In this post, I’ll just summarize for you the main elements of sermon preparation. Then if you want to look at any of these elements in a greater way, take a look at the “Sermon Tips” category of this website.
Sermon Preparation in Ten Steps:
If you want to be engaged in a spiritual exercise like preaching, you will need spiritual power.
2. Select your Text & Topic
I believe in pursuing a more textual approach to preaching, rather than topically-based. See the post “Sermon Preparation: Textual vs. Topical”. The text will determine the topic; but if you choose topic first, then you need to make certain that you are addressing a significant portion of Scripture so that the text of God’s Word directs your message.
3. Study the Passage
Before you open any commentaries it is important to read, meditate, dwell upon the passage at hand. Study its layout. Make an outline of the flow of thought. Identify key themes; important verbs; repeating ideas. That is, thoroughly immerse yourself in the passage so that you know it really, really well. This is one of the most important parts of the sermon preparation process. It is here that you learn the message which God is trying to deliver in the passage. Find God’s message for you here, so that you achieve Focus.
4. Read the Commentaries
Once you have completed step three, then you can read the commentaries to learn the historical, socio, grammatical context of the passage.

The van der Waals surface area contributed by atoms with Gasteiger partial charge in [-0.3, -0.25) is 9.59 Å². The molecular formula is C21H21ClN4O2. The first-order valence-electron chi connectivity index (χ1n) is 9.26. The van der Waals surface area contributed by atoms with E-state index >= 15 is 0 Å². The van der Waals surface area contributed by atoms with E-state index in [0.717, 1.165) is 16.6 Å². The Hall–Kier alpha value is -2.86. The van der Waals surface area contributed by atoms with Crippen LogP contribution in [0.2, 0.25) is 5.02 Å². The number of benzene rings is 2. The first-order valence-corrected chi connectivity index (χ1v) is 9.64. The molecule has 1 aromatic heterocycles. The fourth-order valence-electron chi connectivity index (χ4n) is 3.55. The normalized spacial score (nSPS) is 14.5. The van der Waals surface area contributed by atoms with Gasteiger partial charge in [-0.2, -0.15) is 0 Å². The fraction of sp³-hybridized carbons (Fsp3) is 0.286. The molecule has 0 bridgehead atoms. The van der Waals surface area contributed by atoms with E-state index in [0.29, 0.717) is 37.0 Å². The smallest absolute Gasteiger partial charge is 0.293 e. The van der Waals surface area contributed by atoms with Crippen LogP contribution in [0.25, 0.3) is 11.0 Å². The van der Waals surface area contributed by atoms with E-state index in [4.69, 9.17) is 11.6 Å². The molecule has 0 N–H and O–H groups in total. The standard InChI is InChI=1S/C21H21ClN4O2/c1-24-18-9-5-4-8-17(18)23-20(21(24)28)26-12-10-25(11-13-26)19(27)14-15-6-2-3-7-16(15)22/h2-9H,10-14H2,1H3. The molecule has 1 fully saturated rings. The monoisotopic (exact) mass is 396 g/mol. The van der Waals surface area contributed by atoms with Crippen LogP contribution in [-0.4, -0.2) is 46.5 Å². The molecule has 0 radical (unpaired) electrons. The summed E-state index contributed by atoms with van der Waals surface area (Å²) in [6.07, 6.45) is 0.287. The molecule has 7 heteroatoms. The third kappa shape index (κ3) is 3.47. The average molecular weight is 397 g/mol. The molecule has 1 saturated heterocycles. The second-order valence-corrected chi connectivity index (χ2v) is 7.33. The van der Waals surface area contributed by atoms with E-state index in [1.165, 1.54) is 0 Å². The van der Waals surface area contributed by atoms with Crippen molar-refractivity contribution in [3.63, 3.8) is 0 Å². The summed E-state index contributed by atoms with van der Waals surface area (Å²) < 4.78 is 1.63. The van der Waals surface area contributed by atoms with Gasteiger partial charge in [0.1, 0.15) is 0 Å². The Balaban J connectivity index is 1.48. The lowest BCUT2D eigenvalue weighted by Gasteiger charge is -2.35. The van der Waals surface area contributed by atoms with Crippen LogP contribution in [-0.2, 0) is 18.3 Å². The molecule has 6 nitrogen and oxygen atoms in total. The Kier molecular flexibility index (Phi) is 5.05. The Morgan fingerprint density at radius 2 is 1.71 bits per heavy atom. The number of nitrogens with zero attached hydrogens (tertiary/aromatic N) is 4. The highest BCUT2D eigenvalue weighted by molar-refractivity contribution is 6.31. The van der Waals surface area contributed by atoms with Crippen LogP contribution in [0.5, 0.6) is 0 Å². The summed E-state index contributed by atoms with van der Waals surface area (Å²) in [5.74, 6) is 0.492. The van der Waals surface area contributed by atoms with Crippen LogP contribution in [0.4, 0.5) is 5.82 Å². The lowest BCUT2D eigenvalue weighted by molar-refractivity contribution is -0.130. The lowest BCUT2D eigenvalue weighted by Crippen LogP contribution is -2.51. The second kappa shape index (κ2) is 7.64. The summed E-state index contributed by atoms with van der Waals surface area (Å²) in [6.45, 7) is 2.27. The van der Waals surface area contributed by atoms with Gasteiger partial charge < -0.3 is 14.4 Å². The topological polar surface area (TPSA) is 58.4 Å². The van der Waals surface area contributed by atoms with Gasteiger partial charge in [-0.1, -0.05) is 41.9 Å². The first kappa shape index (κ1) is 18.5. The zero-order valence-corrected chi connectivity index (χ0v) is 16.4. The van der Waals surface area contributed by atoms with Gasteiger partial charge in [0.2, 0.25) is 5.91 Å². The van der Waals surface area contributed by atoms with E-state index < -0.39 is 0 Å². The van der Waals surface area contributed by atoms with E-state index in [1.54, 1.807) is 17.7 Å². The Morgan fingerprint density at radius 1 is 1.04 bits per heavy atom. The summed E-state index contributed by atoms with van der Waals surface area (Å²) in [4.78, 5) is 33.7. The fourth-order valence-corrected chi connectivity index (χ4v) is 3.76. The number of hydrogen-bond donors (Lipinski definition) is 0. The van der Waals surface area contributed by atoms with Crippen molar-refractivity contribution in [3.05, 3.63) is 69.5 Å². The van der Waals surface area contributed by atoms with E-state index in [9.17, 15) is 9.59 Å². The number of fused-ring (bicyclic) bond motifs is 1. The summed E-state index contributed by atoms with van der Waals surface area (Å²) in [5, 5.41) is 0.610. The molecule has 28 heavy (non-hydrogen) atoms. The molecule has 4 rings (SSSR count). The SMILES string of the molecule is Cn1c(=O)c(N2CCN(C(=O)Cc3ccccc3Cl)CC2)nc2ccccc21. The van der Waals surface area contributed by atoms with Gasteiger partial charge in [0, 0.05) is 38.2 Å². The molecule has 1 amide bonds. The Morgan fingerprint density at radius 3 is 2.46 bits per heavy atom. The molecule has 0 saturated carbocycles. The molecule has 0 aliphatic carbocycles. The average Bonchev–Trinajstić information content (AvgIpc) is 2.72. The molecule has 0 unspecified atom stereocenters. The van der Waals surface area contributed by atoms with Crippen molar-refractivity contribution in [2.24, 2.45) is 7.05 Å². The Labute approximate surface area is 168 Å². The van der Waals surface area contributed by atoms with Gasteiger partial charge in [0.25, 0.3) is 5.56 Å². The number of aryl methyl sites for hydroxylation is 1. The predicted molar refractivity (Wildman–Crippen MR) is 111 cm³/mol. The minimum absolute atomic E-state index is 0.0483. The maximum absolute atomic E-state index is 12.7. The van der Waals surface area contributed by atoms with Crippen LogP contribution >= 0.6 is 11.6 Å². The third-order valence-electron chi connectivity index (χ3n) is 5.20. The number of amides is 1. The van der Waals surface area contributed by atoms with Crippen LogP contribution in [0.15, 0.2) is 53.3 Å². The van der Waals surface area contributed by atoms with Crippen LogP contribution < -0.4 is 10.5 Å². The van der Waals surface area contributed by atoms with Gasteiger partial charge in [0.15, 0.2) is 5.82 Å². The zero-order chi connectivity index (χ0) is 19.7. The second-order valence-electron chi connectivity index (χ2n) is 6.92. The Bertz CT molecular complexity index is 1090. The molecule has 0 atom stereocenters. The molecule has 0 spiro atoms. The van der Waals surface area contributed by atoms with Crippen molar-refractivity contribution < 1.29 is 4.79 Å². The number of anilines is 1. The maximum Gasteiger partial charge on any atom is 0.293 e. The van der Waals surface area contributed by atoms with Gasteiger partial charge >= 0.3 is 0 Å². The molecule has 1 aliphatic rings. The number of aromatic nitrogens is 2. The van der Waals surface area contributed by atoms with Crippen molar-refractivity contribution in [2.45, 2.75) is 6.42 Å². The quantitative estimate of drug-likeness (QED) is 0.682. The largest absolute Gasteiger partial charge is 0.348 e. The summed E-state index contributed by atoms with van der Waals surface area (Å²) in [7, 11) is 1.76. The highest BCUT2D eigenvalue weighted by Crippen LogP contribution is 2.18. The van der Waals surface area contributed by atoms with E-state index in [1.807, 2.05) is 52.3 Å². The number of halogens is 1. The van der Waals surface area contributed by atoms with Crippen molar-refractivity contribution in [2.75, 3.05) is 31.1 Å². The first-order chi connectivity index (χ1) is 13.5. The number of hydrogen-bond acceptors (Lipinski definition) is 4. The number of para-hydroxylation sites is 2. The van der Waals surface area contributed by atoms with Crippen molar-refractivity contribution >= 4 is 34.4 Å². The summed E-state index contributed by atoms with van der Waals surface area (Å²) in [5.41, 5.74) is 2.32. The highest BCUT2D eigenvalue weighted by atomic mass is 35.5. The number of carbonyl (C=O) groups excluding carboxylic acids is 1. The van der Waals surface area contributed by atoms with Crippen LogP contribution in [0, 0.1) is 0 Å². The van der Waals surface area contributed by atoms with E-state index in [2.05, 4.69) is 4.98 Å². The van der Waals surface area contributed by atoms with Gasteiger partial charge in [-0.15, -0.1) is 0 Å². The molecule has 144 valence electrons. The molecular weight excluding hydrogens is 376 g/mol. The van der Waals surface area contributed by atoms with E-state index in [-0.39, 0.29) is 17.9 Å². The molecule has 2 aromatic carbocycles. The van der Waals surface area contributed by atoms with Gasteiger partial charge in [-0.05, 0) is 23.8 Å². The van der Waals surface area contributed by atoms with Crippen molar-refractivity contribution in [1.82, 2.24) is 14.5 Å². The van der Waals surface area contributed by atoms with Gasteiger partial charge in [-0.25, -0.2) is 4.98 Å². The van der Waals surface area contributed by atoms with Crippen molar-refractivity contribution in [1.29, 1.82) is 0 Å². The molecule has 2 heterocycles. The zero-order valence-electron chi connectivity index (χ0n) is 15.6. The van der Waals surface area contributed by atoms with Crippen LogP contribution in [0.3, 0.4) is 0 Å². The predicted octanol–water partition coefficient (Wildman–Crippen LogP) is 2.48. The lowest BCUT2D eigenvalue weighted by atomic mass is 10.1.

5. Arrive at the Proposition
This is key. The better you do here, the easier the rest of the sermon will fall into place. What is the Proposition? The Proposition is the entire message squeezed into one sentence. It is the ‘sermon in a sentence’; also known as “the Big Idea”. And please note that I said that you “arrive at the proposition”. You don’t create the main idea of the passage; you discover it. You don’t go to it; it comes to you. It IS the message. Then the Mains and supporting material are just unpacking that single idea.
6. Develop the Mains
Your sermon can have anywhere from one to five Mains; usually no more. However, I did listen to a message by John Piper which had 17(!) points. But that message was aimed at pastors, so maybe you can break the normal rules in those cases. The Mains explain and unpack all the powerful concepts which are stuffed into your Proposition. The Mains need symmetry to be good Mains.
7. Provide supporting material
This is the main content of your message which supports each of your Mains. It is here that you are teaching the Scriptures, explaining, illustrating, applying, comparing, contrasting, etc., all to make a point.
8. Write the Conclusion
This is where you want to take it home. The conclusion must be powerful, personal, and memorable. This is where you touch the heart.
9. Write the Introduction
Yes, the introduction often comes right at the end. The main goal here is to get their attention and to introduce the topic, thus “introduction”. Once you know the main thrust of the sermon and the main points, it is much easier to write the introduction.
10. Create the Title
Finally, you can choose the title. The only point of the title is to advertise and promote the sermon and let people know in a very brief way what it is about. If you choose your title too early, you may find yourself preaching to the title, rather than the text. Don’t confuse the two.
So, there you have it. How to prepare a sermon in ten easy steps. Now all you have to do is take a lifetime to master it.
Yours for great preaching,
Dr. Bill Miller